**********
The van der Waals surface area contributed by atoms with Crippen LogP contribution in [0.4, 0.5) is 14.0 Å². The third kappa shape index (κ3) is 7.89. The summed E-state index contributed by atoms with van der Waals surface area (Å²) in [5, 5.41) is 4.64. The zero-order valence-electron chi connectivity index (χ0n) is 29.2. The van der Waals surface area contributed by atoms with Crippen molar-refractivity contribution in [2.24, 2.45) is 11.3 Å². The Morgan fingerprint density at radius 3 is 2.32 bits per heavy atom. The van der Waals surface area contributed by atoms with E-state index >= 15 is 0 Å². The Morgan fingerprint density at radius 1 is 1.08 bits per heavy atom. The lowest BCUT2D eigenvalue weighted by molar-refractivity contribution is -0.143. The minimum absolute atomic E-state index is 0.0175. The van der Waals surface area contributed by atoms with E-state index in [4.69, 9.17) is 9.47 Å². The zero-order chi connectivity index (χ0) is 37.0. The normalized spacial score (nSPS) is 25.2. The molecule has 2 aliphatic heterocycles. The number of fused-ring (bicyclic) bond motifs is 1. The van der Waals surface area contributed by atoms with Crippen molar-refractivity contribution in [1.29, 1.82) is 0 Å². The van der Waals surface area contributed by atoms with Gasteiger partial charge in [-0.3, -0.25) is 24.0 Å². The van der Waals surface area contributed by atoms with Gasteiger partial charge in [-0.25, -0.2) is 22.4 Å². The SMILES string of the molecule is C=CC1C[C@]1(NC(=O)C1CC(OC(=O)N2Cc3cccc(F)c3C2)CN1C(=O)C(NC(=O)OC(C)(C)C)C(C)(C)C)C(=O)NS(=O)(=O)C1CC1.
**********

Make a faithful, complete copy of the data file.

The van der Waals surface area contributed by atoms with Crippen LogP contribution in [0.4, 0.5) is 14.0 Å². The third kappa shape index (κ3) is 7.89. The summed E-state index contributed by atoms with van der Waals surface area (Å²) in [5, 5.41) is 4.64. The zero-order valence-electron chi connectivity index (χ0n) is 29.2. The van der Waals surface area contributed by atoms with Crippen molar-refractivity contribution in [2.24, 2.45) is 11.3 Å². The Morgan fingerprint density at radius 3 is 2.32 bits per heavy atom. The van der Waals surface area contributed by atoms with E-state index >= 15 is 0 Å². The Morgan fingerprint density at radius 1 is 1.08 bits per heavy atom. The lowest BCUT2D eigenvalue weighted by molar-refractivity contribution is -0.143. The minimum absolute atomic E-state index is 0.0175. The van der Waals surface area contributed by atoms with E-state index in [4.69, 9.17) is 9.47 Å². The zero-order chi connectivity index (χ0) is 37.0. The normalized spacial score (nSPS) is 25.2. The molecule has 2 aliphatic heterocycles. The number of fused-ring (bicyclic) bond motifs is 1. The van der Waals surface area contributed by atoms with Crippen molar-refractivity contribution in [1.29, 1.82) is 0 Å². The van der Waals surface area contributed by atoms with Gasteiger partial charge in [-0.3, -0.25) is 24.0 Å². The van der Waals surface area contributed by atoms with Gasteiger partial charge in [-0.25, -0.2) is 22.4 Å². The SMILES string of the molecule is C=CC1C[C@]1(NC(=O)C1CC(OC(=O)N2Cc3cccc(F)c3C2)CN1C(=O)C(NC(=O)OC(C)(C)C)C(C)(C)C)C(=O)NS(=O)(=O)C1CC1.